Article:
Jump to content
Sign in to follow this  
Isculpt

Red Earthenware Appropriate For Pit Firing?

Recommended Posts

I have two red earthenwares on hand, one smooth, the other not so much.  I'd like to make something from the smooth clay and burnish it before slowlybisquing it to around 018, then pit firing it.  Is it likely to be able to withstand the thermal shock?  Or would I be wasting my time on something that's more ikely to crack into shardsl?

Share this post


Link to post
Share on other sites

 

 

Why are doubting the clay bodies that you have. I'm sure their firing temps. Are much higher than 018.

 

Thermal shock can sometimes be tamed with the addition of grog. Are you thinking that the coarser clay is groged therefore more shock resistance?

 

Like any thing in pottery you don't know until you try/test. A pile o shardsl is still data.

 

The historical process of pit firing, usually used indigenous earthenware, which is going to be much less a stable clay than commercially available clay, assuming your clay is commercial clay.

 

I've seen clays that are groged successfully burnished. If I had to choose I'd choose the coarser clay.

 

If allowed I'd choose smother clay and grog it up with maybe include some mica...other I'd start the burnishing process on the wheel/ or early in building process. Maybe this would help prevent a pile of shardsl.

Share this post


Link to post
Share on other sites

Red earthenware should be fine . . . smooth or with grog, especially if you bisque before pit-firing. Your bisque temperature at 018 is likely to be higher than the pit fire temp, so the clay should not be stressed as much. To be on the safe side, I'd build the pit firing temperature gradually/evenly and let the fire pit cool as slowly as possible. That way you can manage the firing/cooling stress on the clay. A red commercial earthenware should be no different than what you dig naturally.

Share this post


Link to post
Share on other sites

Jayne, I pit fired with my classroom clay, which is. low fire white. The first time, I tried to go "old school" and not bisque. I had nearly a complete loss. Those that "survived" had terrible spalling. And I even added saw dust to the body, to help with the shock. The second time, I bisqued the wares first. I had zero issues, and some nice smoke patterns.

Share this post


Link to post
Share on other sites

My summer classes in Montana use to dig our own clay, process it, add fine mica or pumice.Decorate with terra sig. Bisque to 09. Go out to a ranch, collect cow pies, dig a pit, build a bed of coals with wood with pots toasting on the edge, , put the preheated pots on a grill (refrigerator shelves) set on a ledge in the pit above the coals, cover with very ample supply of dried cow pies and seal with sawdust and cove with sheet metal scrap a la Maria Martinez.Often Montana school budget for are was zero, so this class show ways to use local supplies. How to run an art program on very little.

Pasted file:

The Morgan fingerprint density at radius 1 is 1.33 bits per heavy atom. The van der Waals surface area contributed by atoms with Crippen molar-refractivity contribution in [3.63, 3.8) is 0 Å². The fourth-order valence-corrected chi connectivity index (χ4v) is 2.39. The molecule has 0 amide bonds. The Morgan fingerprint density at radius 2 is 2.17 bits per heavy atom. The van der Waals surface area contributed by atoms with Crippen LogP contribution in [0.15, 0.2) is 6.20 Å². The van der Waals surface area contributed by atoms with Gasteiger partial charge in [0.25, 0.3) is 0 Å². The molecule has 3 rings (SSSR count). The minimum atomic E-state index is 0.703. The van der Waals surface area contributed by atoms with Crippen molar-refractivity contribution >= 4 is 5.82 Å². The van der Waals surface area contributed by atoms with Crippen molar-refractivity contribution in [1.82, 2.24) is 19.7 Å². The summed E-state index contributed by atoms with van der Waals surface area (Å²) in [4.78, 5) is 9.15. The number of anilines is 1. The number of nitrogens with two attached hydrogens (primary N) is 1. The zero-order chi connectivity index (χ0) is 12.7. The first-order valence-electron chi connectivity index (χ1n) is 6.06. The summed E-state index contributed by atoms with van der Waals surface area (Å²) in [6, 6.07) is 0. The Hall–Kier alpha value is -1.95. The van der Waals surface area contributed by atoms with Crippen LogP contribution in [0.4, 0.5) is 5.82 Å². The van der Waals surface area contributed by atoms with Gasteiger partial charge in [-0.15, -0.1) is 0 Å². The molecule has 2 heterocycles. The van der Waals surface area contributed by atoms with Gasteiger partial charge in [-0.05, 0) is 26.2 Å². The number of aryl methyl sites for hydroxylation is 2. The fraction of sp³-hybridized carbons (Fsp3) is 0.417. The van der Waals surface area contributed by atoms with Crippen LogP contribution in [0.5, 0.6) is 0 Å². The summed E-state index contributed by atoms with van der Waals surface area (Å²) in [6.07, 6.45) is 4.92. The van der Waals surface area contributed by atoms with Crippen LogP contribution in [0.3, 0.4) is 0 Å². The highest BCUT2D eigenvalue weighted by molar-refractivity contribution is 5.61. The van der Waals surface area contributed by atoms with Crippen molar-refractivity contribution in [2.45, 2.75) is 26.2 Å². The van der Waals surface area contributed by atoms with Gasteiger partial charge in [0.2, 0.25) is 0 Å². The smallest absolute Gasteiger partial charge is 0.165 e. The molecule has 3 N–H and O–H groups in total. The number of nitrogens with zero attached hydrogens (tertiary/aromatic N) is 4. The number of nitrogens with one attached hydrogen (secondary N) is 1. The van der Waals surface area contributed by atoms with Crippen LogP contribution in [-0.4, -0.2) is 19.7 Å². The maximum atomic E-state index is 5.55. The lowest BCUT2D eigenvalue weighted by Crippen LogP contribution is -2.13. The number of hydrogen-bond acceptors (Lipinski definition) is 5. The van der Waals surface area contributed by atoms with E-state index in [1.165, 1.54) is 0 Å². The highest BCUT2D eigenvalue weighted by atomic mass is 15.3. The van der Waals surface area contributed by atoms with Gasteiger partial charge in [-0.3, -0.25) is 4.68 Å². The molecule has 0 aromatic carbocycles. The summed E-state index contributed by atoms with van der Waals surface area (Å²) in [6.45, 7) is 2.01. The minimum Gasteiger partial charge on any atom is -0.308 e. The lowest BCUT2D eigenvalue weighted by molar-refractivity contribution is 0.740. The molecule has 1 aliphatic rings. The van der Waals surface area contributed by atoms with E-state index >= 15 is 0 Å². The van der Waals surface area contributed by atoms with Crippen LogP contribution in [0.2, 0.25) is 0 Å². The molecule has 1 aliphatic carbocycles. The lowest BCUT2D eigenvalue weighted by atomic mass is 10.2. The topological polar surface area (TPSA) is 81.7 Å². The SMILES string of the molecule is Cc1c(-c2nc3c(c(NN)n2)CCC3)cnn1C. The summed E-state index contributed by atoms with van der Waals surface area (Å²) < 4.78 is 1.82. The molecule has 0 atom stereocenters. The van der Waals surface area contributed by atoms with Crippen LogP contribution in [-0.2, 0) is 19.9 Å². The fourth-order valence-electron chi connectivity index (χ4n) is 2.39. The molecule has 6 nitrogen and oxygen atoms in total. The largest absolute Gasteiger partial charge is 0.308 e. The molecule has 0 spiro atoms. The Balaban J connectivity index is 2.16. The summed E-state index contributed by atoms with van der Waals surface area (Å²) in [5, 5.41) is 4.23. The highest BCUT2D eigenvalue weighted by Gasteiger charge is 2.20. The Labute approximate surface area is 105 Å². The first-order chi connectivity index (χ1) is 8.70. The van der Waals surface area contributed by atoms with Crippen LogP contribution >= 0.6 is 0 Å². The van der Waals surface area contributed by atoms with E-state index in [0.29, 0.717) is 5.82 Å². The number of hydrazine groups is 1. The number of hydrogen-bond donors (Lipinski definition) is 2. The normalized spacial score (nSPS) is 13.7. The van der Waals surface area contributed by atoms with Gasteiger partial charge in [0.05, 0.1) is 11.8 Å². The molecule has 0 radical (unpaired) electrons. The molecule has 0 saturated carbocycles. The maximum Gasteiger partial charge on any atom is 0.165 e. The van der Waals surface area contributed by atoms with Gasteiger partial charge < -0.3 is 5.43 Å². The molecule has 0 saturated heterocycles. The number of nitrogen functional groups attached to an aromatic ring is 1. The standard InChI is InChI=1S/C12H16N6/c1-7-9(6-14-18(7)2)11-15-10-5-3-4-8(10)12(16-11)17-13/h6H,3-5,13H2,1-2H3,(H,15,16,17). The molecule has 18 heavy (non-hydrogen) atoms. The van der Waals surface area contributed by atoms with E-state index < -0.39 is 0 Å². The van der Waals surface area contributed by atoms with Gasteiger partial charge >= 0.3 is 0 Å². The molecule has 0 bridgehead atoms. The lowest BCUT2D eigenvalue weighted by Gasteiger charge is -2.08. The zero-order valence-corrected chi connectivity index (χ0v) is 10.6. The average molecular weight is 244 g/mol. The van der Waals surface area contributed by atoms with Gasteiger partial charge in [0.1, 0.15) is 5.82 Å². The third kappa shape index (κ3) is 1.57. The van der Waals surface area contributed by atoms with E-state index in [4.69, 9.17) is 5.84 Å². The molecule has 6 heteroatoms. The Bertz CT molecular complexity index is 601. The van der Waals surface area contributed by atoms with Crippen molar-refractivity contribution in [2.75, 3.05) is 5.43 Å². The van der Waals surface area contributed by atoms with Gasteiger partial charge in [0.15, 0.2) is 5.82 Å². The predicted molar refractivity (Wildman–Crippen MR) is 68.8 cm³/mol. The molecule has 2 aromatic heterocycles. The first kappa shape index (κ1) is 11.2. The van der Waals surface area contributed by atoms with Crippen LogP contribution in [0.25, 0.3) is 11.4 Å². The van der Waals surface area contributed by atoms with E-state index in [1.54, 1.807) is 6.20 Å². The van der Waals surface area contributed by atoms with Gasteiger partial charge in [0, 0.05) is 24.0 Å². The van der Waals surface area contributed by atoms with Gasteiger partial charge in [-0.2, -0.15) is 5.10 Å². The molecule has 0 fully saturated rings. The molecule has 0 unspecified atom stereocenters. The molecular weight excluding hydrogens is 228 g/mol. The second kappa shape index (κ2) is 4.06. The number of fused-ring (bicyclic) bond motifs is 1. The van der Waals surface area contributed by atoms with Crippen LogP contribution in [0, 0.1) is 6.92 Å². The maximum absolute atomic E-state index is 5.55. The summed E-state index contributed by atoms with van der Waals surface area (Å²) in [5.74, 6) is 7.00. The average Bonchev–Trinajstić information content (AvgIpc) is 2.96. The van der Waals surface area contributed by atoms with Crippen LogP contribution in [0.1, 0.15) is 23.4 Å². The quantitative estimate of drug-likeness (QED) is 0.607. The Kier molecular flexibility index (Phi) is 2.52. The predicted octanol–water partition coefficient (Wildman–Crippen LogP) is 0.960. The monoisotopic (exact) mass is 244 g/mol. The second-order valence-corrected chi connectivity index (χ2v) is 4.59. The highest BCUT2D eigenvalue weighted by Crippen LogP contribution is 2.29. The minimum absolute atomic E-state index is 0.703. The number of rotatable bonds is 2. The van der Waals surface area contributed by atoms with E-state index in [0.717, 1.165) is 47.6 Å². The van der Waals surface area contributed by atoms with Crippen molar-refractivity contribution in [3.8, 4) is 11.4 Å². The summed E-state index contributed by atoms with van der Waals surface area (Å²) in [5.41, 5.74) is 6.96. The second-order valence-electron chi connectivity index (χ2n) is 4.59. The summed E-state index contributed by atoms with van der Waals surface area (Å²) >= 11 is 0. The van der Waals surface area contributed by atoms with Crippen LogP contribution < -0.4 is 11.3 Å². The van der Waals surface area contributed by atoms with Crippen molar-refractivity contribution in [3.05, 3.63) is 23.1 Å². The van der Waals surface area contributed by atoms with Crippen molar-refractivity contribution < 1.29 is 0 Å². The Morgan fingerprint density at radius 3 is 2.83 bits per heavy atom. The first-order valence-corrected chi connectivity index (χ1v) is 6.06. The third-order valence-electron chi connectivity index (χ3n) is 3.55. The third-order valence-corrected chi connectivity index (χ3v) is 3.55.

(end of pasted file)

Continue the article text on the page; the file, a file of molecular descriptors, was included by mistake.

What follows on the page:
The fire would burn through to the top in about 2.5 hours and then we'd wait til it cooled down. Fun days.

 

Marcia

Share this post


Link to post
Share on other sites

Hey,

Firing earthenware is very close to firing natural clays. If you are

planning to bisque them, they are probably the same. I never bisque

my primitive pottery but have used red earthenware clay to see how it

compared to the natural river clay. There wasn't any mica in the red

earthenware and because of the lack of yellow oxides the distinct

flash marks were missing. Some clays will not crack below 6 inches

diameter but everything over 6 inches will require a type of temper

in order not to crack. And sometimes the best remedy for cracking

pottery is to find another river with better clay. If you fire

each pot based on its own merits, the results will be a 100 percent

success rate. So by all means, make the pottery.

Winter is a good time to fire pottery outside.

Good luck.

Alabama

Share this post


Link to post
Share on other sites

Thanks, all.  Some of you remember the recent fiasco with the 500 lbs of hand-dug clay that looked like it was going to be great clay but had no strength whatsoever.  My husband dug it from the traditional tribal clay holes, and despite all the helpful advice offered here, and additions ranging from creek sand to crushed fired pots, nothing seems to help.  He's using it for pieces that are under 3-4", but his hands are itching to make real pots.  Until he can return to the (now off-limits) clay holes, he's looking for something that approaches it in color.  Nothing at the Highwater Clay site looks similar, but he's hoping red earthenware might give him something like the image below (after firing it with wood & bark in the traditional shallow indentation in the ground).  We'll see.....!

 

Jayne

post-1258-0-47102400-1418692875_thumb.jpg

Share this post


Link to post
Share on other sites

Oooooooooh, what a great idea!  We've never made terra sig but there are tons of videos about it.  He couldn't sell the work as traditional, of course, but it would look awfully nice in my house (and like most artists, we don't get to keep much of our own work...)  Thanks!!!  jayne

Share this post


Link to post
Share on other sites

Join the conversation

You can post now and register later. If you have an account, sign in now to post with your account.

Guest
Reply to this topic...

×   Pasted as rich text.   Paste as plain text instead

  Only 75 emoji are allowed.

×   Your link has been automatically embedded.   Display as a link instead

×   Your previous content has been restored.   Clear editor

×   You cannot paste images directly. Upload or insert images from URL.

Sign in to follow this  

×
×
  • Create New...

Important Information

By using this site, you agree to our Terms of Use.